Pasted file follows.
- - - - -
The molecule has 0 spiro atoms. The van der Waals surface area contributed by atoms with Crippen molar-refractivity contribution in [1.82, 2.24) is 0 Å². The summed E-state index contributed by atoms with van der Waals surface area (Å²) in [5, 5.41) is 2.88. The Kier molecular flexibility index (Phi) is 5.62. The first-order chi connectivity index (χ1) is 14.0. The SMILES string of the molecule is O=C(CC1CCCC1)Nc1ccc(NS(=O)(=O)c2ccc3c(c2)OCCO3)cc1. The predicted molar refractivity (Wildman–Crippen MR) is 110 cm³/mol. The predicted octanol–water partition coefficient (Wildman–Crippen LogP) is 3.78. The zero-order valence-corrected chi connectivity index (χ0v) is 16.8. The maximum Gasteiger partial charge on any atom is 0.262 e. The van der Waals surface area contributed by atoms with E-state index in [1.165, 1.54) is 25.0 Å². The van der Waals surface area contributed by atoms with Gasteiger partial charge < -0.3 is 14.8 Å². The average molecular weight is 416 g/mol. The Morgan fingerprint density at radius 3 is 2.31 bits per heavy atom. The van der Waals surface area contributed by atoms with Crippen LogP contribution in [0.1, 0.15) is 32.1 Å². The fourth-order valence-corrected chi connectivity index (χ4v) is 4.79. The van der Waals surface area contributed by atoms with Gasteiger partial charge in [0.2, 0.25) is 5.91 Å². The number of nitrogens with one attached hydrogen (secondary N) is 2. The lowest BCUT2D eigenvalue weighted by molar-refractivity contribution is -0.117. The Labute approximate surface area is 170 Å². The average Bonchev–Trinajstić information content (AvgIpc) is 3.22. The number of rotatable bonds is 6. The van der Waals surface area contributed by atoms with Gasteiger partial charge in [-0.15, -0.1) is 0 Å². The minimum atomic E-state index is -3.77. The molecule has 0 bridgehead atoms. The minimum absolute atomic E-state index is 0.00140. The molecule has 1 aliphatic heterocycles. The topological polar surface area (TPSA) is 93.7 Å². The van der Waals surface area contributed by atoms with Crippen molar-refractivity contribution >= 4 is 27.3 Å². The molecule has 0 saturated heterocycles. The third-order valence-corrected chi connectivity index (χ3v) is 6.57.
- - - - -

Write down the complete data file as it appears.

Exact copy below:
The molecule has 0 spiro atoms. The van der Waals surface area contributed by atoms with Crippen molar-refractivity contribution in [1.82, 2.24) is 0 Å². The summed E-state index contributed by atoms with van der Waals surface area (Å²) in [5, 5.41) is 2.88. The Kier molecular flexibility index (Phi) is 5.62. The first-order chi connectivity index (χ1) is 14.0. The SMILES string of the molecule is O=C(CC1CCCC1)Nc1ccc(NS(=O)(=O)c2ccc3c(c2)OCCO3)cc1. The predicted molar refractivity (Wildman–Crippen MR) is 110 cm³/mol. The predicted octanol–water partition coefficient (Wildman–Crippen LogP) is 3.78. The zero-order valence-corrected chi connectivity index (χ0v) is 16.8. The maximum Gasteiger partial charge on any atom is 0.262 e. The van der Waals surface area contributed by atoms with E-state index in [1.165, 1.54) is 25.0 Å². The van der Waals surface area contributed by atoms with Gasteiger partial charge < -0.3 is 14.8 Å². The average molecular weight is 416 g/mol. The Morgan fingerprint density at radius 3 is 2.31 bits per heavy atom. The van der Waals surface area contributed by atoms with Crippen LogP contribution in [0.1, 0.15) is 32.1 Å². The fourth-order valence-corrected chi connectivity index (χ4v) is 4.79. The van der Waals surface area contributed by atoms with Gasteiger partial charge in [0.2, 0.25) is 5.91 Å². The number of nitrogens with one attached hydrogen (secondary N) is 2. The lowest BCUT2D eigenvalue weighted by molar-refractivity contribution is -0.117. The Labute approximate surface area is 170 Å². The average Bonchev–Trinajstić information content (AvgIpc) is 3.22. The number of rotatable bonds is 6. The van der Waals surface area contributed by atoms with Gasteiger partial charge in [-0.15, -0.1) is 0 Å². The minimum atomic E-state index is -3.77. The molecule has 0 bridgehead atoms. The minimum absolute atomic E-state index is 0.00140. The molecule has 1 aliphatic heterocycles. The topological polar surface area (TPSA) is 93.7 Å². The van der Waals surface area contributed by atoms with Crippen molar-refractivity contribution >= 4 is 27.3 Å². The molecule has 0 saturated heterocycles. The third-order valence-corrected chi connectivity index (χ3v) is 6.57.